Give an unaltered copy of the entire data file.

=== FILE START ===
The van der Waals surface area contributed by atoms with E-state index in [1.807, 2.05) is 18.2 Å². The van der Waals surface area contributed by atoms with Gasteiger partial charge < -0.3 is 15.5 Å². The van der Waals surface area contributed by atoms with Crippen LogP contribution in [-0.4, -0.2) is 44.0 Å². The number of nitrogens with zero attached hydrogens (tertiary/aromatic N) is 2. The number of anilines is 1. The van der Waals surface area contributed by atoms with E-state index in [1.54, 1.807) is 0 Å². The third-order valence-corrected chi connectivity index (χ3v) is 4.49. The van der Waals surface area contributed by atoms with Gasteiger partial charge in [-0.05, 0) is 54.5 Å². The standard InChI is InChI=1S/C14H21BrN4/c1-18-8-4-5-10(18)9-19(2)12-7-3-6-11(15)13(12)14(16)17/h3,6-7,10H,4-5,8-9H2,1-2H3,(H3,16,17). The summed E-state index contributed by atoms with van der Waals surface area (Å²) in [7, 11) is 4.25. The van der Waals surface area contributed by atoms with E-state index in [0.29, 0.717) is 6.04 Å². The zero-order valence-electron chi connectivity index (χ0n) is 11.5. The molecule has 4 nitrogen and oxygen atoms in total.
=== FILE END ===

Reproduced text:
The van der Waals surface area contributed by atoms with E-state index in [1.807, 2.05) is 18.2 Å². The van der Waals surface area contributed by atoms with Gasteiger partial charge < -0.3 is 15.5 Å². The van der Waals surface area contributed by atoms with Crippen LogP contribution in [-0.4, -0.2) is 44.0 Å². The number of nitrogens with zero attached hydrogens (tertiary/aromatic N) is 2. The number of anilines is 1. The van der Waals surface area contributed by atoms with E-state index in [1.54, 1.807) is 0 Å². The third-order valence-corrected chi connectivity index (χ3v) is 4.49. The van der Waals surface area contributed by atoms with Gasteiger partial charge in [-0.05, 0) is 54.5 Å². The standard InChI is InChI=1S/C14H21BrN4/c1-18-8-4-5-10(18)9-19(2)12-7-3-6-11(15)13(12)14(16)17/h3,6-7,10H,4-5,8-9H2,1-2H3,(H3,16,17). The summed E-state index contributed by atoms with van der Waals surface area (Å²) in [7, 11) is 4.25. The van der Waals surface area contributed by atoms with E-state index in [0.29, 0.717) is 6.04 Å². The zero-order valence-electron chi connectivity index (χ0n) is 11.5. The molecule has 4 nitrogen and oxygen atoms in total.